Within two miles we came across the volunteers that were supposed to man the Top of Pinhoti aid station (#6), but were unable to get their truck up the road. This turned out to be a common issue for many volunteers and crew. Two inches of snow on the ground, coupled with mountain fire roads and steep drop offs, made for some hairy driving. Rather than head back down to safety, they became a rolling aid station and offered us what they had. Doing some quick math, I realized that without any aid at the Top of Pinhoti, we would have to go another 10 miles before we reached Old Tearbritches aid station (#7). While we restocked, we were caught by a few more runners. We now had seven runners in our group as we headed out.
Running with the group, I was holding back a bit so that I had some company, but I felt as though I was working harder to break on the downhills than I normally would, and my legs were aching. I increased my pace to stretch out my legs. The trees were covered in snow and ice, and I had the opportunity to look at the world in a fresh layer of snow. To me it was a race bonus; not only did I get to spend a day on a great trail, I got to admire something that I rarely get the chance to see or appreciate.
At the Top of Pinhoti, my crew wasn’t there, but there were some other crews that had managed to make it up, though they hadn’t gotten the word that the volunteers were mobile, further down the mountain. They kindly offered us what they had. My legs hurt and I tried to stretch while the rest of the group reloaded, but I needed to get moving again.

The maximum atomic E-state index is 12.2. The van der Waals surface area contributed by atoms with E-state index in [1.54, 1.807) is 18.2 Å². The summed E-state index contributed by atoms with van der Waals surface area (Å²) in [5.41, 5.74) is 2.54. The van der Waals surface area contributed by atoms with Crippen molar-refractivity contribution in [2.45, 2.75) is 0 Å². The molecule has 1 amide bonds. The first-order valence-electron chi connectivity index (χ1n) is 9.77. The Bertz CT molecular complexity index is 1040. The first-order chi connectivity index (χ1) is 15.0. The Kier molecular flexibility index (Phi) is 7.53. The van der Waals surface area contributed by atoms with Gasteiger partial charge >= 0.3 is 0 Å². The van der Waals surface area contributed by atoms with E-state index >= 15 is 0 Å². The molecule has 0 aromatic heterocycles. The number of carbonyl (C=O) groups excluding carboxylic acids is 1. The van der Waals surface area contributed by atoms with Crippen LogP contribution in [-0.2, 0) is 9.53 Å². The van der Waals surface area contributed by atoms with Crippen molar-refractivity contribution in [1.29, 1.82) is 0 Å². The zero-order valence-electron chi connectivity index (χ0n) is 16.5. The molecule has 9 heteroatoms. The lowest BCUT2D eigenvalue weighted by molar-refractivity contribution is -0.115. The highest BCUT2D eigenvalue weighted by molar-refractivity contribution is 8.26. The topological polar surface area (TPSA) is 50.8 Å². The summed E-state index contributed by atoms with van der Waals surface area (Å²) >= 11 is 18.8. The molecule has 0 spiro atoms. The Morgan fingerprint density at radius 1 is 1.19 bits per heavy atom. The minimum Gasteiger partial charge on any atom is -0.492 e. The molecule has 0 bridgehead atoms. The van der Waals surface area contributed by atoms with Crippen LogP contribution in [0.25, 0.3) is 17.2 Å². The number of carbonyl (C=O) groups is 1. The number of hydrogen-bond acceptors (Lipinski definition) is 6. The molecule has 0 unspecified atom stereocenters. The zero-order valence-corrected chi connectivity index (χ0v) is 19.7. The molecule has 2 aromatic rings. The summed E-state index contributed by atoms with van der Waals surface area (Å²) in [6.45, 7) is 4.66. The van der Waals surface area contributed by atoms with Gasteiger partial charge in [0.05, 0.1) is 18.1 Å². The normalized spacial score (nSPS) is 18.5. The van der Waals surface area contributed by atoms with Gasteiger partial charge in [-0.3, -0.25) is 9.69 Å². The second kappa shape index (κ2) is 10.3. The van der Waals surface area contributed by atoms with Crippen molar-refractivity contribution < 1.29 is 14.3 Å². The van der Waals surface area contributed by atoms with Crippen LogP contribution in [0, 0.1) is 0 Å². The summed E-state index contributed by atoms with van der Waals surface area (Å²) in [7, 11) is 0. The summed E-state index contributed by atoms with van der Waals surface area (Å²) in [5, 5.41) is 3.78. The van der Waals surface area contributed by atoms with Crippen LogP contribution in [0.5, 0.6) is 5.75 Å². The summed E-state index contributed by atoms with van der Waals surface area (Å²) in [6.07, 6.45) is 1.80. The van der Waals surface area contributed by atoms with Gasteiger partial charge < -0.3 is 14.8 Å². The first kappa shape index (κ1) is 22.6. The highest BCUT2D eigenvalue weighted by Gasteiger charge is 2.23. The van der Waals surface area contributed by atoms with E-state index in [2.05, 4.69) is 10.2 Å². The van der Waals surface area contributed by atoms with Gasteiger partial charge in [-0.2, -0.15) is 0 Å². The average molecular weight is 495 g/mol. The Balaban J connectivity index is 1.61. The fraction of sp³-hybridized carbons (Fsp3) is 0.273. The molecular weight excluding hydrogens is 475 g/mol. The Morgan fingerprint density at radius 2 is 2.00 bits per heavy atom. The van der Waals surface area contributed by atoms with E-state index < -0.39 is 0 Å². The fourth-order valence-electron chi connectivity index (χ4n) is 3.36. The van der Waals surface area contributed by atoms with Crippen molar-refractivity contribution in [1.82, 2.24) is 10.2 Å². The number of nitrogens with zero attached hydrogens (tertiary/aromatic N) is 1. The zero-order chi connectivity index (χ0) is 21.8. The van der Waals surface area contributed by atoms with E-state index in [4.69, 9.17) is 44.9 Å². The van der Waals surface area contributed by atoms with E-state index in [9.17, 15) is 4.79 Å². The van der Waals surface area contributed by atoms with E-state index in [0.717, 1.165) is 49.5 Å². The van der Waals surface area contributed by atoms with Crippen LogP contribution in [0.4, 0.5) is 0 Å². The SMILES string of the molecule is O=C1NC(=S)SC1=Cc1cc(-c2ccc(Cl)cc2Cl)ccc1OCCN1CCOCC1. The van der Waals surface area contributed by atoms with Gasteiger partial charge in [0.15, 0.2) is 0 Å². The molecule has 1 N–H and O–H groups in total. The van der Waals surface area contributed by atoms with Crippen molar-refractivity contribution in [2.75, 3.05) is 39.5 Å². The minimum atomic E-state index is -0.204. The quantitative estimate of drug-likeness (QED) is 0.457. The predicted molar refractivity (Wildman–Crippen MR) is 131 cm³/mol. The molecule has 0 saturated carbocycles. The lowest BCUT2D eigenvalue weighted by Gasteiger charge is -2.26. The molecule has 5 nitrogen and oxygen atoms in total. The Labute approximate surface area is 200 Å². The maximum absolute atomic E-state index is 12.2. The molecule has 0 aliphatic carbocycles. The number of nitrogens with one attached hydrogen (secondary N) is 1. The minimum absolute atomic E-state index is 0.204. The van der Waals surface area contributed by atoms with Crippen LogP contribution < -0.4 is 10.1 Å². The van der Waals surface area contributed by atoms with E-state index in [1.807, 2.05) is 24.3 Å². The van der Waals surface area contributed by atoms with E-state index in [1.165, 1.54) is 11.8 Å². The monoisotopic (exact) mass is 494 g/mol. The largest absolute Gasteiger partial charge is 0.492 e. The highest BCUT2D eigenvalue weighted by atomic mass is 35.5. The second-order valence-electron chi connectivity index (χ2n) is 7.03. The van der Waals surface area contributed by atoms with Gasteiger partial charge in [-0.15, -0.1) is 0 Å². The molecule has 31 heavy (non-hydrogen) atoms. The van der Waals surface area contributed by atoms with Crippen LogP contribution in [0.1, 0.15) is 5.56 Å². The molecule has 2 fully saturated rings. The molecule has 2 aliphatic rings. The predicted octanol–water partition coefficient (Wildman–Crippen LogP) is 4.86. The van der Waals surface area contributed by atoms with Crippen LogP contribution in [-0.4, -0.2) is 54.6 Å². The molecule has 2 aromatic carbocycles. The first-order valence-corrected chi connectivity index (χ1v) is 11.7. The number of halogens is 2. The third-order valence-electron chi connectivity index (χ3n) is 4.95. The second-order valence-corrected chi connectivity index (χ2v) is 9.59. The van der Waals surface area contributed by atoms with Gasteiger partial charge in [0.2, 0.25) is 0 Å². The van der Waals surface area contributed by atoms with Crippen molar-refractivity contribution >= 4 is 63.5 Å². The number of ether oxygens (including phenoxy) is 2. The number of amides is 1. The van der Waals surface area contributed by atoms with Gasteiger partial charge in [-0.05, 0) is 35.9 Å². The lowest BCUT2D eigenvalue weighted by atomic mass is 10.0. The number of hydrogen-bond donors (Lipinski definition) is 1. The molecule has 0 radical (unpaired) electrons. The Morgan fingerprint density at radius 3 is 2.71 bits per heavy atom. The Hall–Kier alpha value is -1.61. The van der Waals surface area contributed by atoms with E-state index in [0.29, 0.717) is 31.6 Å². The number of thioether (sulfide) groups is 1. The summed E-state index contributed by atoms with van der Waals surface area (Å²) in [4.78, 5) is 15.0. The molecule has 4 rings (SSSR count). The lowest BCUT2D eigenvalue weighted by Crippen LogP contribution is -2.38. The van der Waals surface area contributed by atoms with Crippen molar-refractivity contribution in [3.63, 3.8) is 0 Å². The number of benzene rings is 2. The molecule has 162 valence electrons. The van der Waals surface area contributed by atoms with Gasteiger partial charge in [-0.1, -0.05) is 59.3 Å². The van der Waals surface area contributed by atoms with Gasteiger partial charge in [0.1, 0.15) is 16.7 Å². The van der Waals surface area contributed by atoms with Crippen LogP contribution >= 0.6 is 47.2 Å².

The trail immediately headed downhill. Letting go, I began running at a faster pace and the ache in my legs subsided. Unfortunately, I pulled away from my group. I kept looking back, thinking they would catch me on the next uphill. Prior to the race, I was concerned about being alone on the trail and thought I would need some conversation or support to make it though the tough spots; but, when I found myself alone, the solitude was quite welcoming.
For the next few miles, the trail was generally filled with quick ups and downs as it followed along the Jack river. One runner from my previous group was nearby at this point. I’d see him now and again. Part of me wanted the company, but another part pushed me to run so I could keep the quiet. Either way, I figured he would catch up to me at the aid station.
I came to the Jack river at around mile 33. The RD had it right: there was no way to avoid getting wet. It was about 15 feet wide and maybe knee deep. I pulled myself together mentally, for what I assumed would be shockingly cold, and made my crossing. It was shockingly cold. I made an ungraceful, hasty exit and turned to see the other runner behind me sizing up the crossing. We made eye contact but, even if I wanted the company, I had to get moving. I was shivering.
Not long after the river, the course turned onto the “forbidden” Benton MacKaye trail and started back uphill. Taking a drink from my pack, I realized I was out of water and checked my cue sheets. Old Tearbritches aid station (#7) was within a half mile, and my crew would be waiting for me.
As I came out of the woods, I felt really strong. I had eaten a couple of gels, my legs felt good and I had plenty in the tank. The trail spilled out onto another Fire Service road. As I rounded the corner, I could see about 8 or so people standing around, and I spotted my wife handing out blankets and sleeping bags to some of the people. It seemed strange, but it was cold and snowy and every runner would be wet so I really didn’t question it. As I stopped at the aid station, a volunteer with a clip board took my number and I realized everyone was just looking at me. Smiling and feeling awkward, I found my crew and started looking for my drop bag. I asked my wife where it was…